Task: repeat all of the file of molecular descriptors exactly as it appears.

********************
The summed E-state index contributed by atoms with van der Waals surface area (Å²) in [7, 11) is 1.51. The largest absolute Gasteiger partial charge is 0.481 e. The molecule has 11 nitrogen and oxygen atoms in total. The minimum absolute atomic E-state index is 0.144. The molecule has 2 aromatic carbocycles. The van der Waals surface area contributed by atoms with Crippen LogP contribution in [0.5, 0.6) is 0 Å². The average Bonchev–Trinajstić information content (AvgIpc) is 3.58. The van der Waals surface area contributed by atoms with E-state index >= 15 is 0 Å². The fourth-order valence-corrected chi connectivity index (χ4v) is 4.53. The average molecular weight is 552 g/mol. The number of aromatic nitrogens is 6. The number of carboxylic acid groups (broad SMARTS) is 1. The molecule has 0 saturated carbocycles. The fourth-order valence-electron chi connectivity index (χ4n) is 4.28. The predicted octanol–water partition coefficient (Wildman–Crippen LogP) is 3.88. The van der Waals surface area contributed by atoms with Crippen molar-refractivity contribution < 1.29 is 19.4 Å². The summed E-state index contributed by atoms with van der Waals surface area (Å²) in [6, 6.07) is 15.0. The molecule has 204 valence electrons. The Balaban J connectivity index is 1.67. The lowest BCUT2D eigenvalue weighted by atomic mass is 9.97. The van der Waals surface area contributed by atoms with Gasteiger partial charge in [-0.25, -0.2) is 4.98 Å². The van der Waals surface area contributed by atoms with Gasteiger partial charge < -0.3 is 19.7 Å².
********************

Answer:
The summed E-state index contributed by atoms with van der Waals surface area (Å²) in [7, 11) is 1.51. The largest absolute Gasteiger partial charge is 0.481 e. The molecule has 11 nitrogen and oxygen atoms in total. The minimum absolute atomic E-state index is 0.144. The molecule has 2 aromatic carbocycles. The van der Waals surface area contributed by atoms with Crippen LogP contribution in [0.5, 0.6) is 0 Å². The average Bonchev–Trinajstić information content (AvgIpc) is 3.58. The van der Waals surface area contributed by atoms with E-state index >= 15 is 0 Å². The fourth-order valence-corrected chi connectivity index (χ4v) is 4.53. The average molecular weight is 552 g/mol. The number of aromatic nitrogens is 6. The number of carboxylic acid groups (broad SMARTS) is 1. The molecule has 0 saturated carbocycles. The fourth-order valence-electron chi connectivity index (χ4n) is 4.28. The predicted octanol–water partition coefficient (Wildman–Crippen LogP) is 3.88. The van der Waals surface area contributed by atoms with Crippen molar-refractivity contribution < 1.29 is 19.4 Å². The summed E-state index contributed by atoms with van der Waals surface area (Å²) in [6, 6.07) is 15.0. The molecule has 204 valence electrons. The Balaban J connectivity index is 1.67. The lowest BCUT2D eigenvalue weighted by atomic mass is 9.97. The van der Waals surface area contributed by atoms with Gasteiger partial charge in [-0.25, -0.2) is 4.98 Å². The van der Waals surface area contributed by atoms with Gasteiger partial charge < -0.3 is 19.7 Å².